Robert the Bruce: A rebellion has begun.
Robert Bruce, Sr.: Under whom?
Robert the Bruce: A commoner named William Wallace.
Robert Bruce Sr.: We will embrace this rebellion. You will support it from our lands in the north. I will gain English favor by condemning it, and ordering it opposed from our lands in the south. Sit down. Stay a while.
Robert the Bruce: This Wallace, he doesn’t even have a knighthood, but he fights with passion and he inspires.
Robert Bruce, Sr.: And you wish to charge off and fight as he did? So would I.
Robert the Bruce: Well, maybe it’s time.
Robert Bruce, Sr.: It is time to survive. You’re the 17th Robert Bruce. The 16 before you passed you land and title because they didn’t charge in. Call a meeting of the nobles.
Robert the Bruce: But they do nothing but talk.
Robert Bruce, Sr.: Rightly so. They’re as rich in English titles and lands as they are in Scottish, just as we are. Admire this man, this William Wallace. Uncompromising men are easy to admire. He has courage, so does a dog. But it is exactly the ability to compromise that makes a man noble. And understand this: Edward Longshanks is the most ruthless king ever to sit in the thrown of England. And none of us, and nothing of Scotland will remain, unless we are as ruthless. Give in to our nobles. Knowing their minds is the key to the throne.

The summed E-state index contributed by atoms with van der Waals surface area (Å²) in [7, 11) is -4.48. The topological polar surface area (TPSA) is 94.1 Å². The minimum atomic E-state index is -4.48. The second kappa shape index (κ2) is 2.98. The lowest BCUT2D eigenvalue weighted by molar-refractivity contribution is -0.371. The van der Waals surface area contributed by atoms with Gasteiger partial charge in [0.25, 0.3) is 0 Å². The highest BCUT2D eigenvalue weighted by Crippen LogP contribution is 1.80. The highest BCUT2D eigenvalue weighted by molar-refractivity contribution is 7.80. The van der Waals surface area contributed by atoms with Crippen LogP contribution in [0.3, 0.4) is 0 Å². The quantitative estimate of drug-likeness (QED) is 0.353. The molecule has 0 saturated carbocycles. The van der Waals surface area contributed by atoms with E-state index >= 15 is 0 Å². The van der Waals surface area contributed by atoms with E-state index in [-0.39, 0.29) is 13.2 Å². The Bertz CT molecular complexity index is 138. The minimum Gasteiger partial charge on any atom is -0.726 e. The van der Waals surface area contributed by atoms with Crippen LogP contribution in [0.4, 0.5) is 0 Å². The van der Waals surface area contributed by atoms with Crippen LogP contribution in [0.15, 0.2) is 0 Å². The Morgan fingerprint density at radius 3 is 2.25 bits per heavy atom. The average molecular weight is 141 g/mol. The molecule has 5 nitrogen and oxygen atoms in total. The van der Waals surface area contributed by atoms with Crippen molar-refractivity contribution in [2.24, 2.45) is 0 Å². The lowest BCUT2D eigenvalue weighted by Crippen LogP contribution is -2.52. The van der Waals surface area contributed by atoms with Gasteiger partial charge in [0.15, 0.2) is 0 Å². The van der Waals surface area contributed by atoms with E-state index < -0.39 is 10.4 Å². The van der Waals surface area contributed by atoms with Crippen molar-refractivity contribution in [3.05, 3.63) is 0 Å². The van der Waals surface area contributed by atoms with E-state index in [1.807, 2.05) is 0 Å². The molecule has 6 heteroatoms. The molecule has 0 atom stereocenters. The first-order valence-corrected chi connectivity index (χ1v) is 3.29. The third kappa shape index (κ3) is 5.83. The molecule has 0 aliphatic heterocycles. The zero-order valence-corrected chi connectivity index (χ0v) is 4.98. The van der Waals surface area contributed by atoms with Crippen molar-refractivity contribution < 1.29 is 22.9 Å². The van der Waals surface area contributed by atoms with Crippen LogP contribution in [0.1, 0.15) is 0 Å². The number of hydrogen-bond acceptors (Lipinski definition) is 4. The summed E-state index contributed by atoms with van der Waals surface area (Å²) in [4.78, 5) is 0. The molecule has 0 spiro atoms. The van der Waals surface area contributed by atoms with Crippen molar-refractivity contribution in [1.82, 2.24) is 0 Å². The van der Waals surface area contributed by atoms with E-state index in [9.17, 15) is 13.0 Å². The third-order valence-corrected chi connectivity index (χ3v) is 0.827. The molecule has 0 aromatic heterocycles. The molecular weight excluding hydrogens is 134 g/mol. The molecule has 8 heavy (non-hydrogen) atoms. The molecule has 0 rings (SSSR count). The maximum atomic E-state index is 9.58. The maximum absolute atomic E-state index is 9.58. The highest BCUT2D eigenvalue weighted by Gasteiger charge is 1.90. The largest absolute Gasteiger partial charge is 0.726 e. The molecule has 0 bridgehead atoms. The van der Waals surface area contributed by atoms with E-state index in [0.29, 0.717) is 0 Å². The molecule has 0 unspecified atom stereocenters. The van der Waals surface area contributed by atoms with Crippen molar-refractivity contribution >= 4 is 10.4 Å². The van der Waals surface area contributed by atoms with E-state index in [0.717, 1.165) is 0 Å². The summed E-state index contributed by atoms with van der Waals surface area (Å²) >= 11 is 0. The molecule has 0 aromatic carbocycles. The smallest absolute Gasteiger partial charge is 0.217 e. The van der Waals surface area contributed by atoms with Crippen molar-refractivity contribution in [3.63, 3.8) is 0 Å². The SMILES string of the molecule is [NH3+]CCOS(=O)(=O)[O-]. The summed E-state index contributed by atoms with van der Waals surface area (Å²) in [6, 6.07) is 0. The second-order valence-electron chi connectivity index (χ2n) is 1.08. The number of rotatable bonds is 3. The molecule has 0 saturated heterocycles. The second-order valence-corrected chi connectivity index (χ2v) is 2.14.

Though fictitious, the above dialogue from Braveheart acutely captures the predominant way in which today’s politicians think concerning the policies they choose to support or ignore. Whatever principles may be espoused to gain votes during the election season, if the primary goal is to gain and keep power, then those principles will always be subject to compromise.
Of course not everyone is bad; I’ve met some politicians who are more like the Bruce (Jr.). They took office out of a genuine desire to change things for the better, but were persuaded by others that the best way to accomplish this is through compromise. Though well-meaning, I believe this philosophy of improving Pennsylvanian legislation by compromising biblical morality is the key reason that we are dying as a state. A full examination of the biblical, historical, and practical arguments against compromising biblical morality can be found in my article, Abolition is Immediate and Uncompromising.
For the purposes of this article however, I want to speak to the reason behind why some Christians believe that compromise is necessary — namely that they are placing their trust in man’s power and political maneuvering rather than God.
When Jesus Ran For Office
Many Christians don’t realize that Jesus actually ran for political office during His time on the earth. The particular structure of civil government was different in His day, but due to His lineage He qualified and ran for at least two different offices.
- As son of David, He was eligible to rule Israel from David’s throne (Isa 9:6-7)
- As son of God, He was eligible to rule the heavens and the earth from His Father’s throne (Act 2:32-33)